Magnotta murder leaves booze brands embroiled in PR crises

Brands are feeling the pressure in the wake of Luka Rocco Magnotta murder allegations. As people worldwide scour social media and newspapers for the latest in the murder that left one Concordia University student dead, brands are feeling the pain in a different way. Magnotta Wine and Labatt Blue are both facing PR crises as a result of the gruesome, explicit and shocking killing.

Magnotta Wine

Through no fault of its own, Magnotta, a producer of wine, winemaking juice and beer, has become embroiled in a public relations disaster as a result of the “Canadian Psycho” murder. Bearing the unfortunate circumstance of sharing a company (and family) name with the alleged killer, Magnotta has found itself buried in Google search results and forever associated with the murder. For many unfamiliar with the company, it seems obvious to conclude that they are related. Wondering what you do in a situation like this? PR pros weighed in on the matter earlier this week.

My two cents: Magnotta should believe in their brand. They’ve invested in their brand and in their customers and should trust that this will blow over. They should release a short statement on all of their channels expressing their regrets for the situation while also making it clear they’re not involved or related. In the future, they should focus on gaining positive media attention to drive down negative search results.

Labatt Blue

Upon noticing that the Montreal Gazette had included the above photo of alleged killer Luka Rocco Magnotta in its story on the murder, Labatt Blue demanded the photo be pulled. Apparently fearing a similar fate to that experienced by Magnotta Wines, the request Labatt made in an attempt to preserve its brand ultimately resulted in a PR blunder. Whereas most reading the article wouldn’t originally have given Magnotta’s beer of choice a second thought, it’s now noted in our collective memory of the murder coverage.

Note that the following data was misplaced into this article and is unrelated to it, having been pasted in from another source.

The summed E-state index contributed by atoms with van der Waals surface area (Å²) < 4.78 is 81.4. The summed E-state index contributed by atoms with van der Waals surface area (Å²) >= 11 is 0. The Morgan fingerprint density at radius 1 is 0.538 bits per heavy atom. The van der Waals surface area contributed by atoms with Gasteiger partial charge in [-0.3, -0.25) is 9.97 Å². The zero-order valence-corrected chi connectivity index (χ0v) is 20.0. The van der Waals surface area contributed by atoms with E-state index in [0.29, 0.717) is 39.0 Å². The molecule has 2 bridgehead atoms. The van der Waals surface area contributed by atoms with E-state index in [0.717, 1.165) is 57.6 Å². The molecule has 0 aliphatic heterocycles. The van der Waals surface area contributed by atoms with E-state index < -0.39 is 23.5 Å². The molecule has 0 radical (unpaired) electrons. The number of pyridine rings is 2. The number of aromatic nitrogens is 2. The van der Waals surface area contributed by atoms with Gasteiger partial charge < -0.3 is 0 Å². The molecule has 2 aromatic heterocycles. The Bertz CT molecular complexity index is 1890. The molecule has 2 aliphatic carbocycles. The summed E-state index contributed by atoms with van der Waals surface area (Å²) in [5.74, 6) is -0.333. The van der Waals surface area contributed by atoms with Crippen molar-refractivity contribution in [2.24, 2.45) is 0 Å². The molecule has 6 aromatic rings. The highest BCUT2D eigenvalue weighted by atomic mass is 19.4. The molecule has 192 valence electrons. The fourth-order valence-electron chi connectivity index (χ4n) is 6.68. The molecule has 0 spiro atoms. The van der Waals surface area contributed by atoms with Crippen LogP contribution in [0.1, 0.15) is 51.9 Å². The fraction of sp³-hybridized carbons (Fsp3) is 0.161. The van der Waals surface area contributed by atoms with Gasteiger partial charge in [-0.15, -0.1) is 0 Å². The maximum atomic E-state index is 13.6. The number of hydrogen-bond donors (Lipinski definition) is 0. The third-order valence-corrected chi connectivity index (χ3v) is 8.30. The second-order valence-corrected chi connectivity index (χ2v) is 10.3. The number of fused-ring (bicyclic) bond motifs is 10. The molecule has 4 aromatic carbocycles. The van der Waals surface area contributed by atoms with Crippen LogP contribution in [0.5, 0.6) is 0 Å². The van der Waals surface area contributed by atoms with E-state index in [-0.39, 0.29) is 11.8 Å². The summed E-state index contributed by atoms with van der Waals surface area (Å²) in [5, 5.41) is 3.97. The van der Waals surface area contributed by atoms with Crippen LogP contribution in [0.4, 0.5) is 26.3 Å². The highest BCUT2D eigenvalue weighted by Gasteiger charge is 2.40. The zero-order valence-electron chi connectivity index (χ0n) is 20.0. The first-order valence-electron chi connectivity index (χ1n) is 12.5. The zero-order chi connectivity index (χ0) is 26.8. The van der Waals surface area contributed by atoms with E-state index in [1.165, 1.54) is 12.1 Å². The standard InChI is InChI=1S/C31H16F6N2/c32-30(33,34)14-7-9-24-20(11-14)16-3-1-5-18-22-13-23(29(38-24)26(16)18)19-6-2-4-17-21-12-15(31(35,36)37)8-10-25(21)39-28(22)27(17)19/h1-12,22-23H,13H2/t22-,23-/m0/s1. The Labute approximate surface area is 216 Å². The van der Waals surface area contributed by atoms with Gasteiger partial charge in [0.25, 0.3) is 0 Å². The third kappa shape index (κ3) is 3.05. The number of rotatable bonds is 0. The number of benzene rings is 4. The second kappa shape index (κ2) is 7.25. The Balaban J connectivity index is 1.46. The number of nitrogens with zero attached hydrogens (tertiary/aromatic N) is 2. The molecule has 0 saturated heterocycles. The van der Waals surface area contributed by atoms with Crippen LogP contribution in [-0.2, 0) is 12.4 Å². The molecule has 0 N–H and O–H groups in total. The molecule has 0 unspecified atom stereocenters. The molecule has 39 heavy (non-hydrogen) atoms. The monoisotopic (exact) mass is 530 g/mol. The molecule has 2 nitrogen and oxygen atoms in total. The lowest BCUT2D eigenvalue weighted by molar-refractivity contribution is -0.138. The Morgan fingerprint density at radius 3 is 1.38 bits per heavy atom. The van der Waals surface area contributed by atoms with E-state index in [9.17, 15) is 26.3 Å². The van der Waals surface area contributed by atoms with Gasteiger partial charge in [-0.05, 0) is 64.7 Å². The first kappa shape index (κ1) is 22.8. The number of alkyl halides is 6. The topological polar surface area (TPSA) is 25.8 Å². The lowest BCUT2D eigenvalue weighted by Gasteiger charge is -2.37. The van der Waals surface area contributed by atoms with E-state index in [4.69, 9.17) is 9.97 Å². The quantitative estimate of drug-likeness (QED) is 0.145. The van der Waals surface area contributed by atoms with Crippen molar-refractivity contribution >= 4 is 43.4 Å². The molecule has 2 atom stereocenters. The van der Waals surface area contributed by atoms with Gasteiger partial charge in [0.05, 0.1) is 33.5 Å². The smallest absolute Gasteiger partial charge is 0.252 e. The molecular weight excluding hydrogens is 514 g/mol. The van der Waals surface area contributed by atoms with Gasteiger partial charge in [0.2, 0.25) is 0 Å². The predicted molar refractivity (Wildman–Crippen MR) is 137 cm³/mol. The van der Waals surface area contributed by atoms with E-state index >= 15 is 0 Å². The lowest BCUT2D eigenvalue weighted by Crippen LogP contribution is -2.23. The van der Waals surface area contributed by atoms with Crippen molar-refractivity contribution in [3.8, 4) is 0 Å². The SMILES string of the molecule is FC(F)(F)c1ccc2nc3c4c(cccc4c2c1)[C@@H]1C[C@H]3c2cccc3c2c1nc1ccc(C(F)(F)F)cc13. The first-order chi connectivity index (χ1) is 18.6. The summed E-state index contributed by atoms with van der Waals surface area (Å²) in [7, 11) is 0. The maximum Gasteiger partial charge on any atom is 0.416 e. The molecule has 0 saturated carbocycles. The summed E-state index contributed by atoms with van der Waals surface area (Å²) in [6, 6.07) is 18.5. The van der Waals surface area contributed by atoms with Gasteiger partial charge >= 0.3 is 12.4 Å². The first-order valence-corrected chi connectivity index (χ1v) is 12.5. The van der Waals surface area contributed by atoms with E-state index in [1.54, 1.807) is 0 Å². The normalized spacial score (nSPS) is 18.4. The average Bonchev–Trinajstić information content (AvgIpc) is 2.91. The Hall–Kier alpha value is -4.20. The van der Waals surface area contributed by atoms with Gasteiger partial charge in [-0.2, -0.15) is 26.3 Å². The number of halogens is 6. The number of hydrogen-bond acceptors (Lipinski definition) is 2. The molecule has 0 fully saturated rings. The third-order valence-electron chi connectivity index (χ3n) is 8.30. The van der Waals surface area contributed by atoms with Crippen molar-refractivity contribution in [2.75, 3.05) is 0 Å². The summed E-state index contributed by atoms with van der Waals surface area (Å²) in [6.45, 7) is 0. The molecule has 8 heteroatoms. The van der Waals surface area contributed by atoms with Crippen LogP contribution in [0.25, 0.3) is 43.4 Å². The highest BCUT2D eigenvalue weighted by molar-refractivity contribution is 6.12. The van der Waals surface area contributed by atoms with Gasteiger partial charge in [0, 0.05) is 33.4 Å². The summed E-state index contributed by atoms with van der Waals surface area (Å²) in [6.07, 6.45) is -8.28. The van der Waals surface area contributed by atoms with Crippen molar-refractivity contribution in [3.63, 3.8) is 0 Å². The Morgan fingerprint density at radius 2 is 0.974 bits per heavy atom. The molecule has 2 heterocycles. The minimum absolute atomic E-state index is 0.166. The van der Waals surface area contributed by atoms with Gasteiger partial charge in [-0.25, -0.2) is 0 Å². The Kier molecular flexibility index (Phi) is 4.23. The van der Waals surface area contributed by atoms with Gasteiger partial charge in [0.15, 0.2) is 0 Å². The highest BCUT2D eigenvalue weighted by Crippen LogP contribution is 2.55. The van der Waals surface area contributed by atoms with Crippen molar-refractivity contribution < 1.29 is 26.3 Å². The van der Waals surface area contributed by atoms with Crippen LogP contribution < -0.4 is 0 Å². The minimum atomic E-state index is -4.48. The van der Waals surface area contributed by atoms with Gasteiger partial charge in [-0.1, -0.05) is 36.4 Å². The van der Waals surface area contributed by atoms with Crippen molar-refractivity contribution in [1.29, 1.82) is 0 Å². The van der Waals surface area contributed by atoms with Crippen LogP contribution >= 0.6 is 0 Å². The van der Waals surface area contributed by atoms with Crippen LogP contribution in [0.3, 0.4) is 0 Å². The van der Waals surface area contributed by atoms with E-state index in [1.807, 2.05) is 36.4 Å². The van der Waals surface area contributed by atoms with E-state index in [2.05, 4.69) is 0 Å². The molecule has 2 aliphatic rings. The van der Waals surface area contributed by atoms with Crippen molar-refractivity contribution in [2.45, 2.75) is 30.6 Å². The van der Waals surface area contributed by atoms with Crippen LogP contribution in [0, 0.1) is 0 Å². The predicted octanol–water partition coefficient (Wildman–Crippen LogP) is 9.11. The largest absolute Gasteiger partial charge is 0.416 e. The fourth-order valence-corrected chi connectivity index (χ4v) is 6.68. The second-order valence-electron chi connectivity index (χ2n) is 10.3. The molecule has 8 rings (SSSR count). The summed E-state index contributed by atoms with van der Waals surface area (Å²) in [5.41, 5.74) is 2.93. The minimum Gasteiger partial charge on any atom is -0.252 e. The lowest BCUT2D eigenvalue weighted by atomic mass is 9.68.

“Our goal was simply to protect our brand. Given the serious nature of the underlying story, we decided it was important to request that an alternate photo be used. Once the Gazetteexplained their position, we promptly thanked them for their response, dropped the matter and we will not be following up further. We accept the Gazette’s position,” – Charlie Angelakos, VP corporate affairs, Labatt (emailed statement)

Although the company later rescinded its requests, the backlash had already taken off on Twitter. Resident Twitter troublemaker and National Post columnist Andrew Coyne birthed the hashtag #newlabattcampaign, spawning thousands of sarcastic responses. While a brand’s gut reaction might be to protect itself at all costs, there is something to be said for keeping silent on what will ultimately turn out to be a non-issue.

The moral of the story: Current events can have more of an impact on your brand than you’d think. Always be prepared, but don’t jump the gun. The only thing worse than being embroiled in a PR crisis you didn’t create is jumping the gun and creating one for yourself.